Turns out, I’m pretty good at recovering from a skid. Good to know considering the snow and ice we get here. I did manage to get in a couple of spins from which I couldn't recover. It’s fun when you’re not staring down a speeding semi on the freeway!

Takeaways:

  • If you skid, turn into it, meaning turn the wheel in the direction the back of the car is moving.
  • If you feel the car slipping stay off the gas and the brake.
  • If you have a teenaged driver, and live in Northern Virginia (Fairfax County residency not required), consider signing him or her up for the youthful driver course. Or check for one in your area. They provide hands-on training about recovering from skids, dealing with changing road surfaces, and general driving safety geared toward common teen-driver issues.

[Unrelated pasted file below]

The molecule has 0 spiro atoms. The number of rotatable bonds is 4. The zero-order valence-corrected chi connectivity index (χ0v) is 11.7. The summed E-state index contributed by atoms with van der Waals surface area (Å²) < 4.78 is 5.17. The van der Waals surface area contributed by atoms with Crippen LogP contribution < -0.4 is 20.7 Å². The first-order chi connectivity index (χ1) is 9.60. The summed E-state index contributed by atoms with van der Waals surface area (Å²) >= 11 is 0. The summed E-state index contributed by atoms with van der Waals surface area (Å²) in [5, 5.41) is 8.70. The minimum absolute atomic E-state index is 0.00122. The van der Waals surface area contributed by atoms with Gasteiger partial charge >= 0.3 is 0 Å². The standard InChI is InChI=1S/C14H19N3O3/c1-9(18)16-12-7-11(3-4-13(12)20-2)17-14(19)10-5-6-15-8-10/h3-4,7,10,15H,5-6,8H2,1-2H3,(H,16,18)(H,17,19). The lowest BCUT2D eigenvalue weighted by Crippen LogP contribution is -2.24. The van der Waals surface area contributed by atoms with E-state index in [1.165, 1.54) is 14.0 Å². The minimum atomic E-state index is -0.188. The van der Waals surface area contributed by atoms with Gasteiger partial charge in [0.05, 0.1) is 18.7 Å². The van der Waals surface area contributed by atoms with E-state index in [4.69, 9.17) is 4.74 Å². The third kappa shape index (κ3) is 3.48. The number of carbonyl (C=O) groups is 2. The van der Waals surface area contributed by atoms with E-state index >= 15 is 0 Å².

So much better than the back seat!

After all the fun on the track, we got a quick tour of the shooting range. We were supposed to shoot, but will have to come back after renovations are complete. The facility includes a paper-target range, an outdoor range with knock-down targets where officers can practice shooting on the move, and a building where they can practice shooting at each other with simunition (basically paint balls). In the building space, they work on active shooter and hostage-type drills while instructors watch from a catwalk above.

Finally after a standing in drizzle, wearing a helmet several times, and getting drizzled on some more, I took my rat’s nest of a hairdo inside for a quick speech from the Chief of Police who then gave out certificates with a handshake and a smile for the camera. We chowed down on potluck food, and said our thank yous and goodbyes.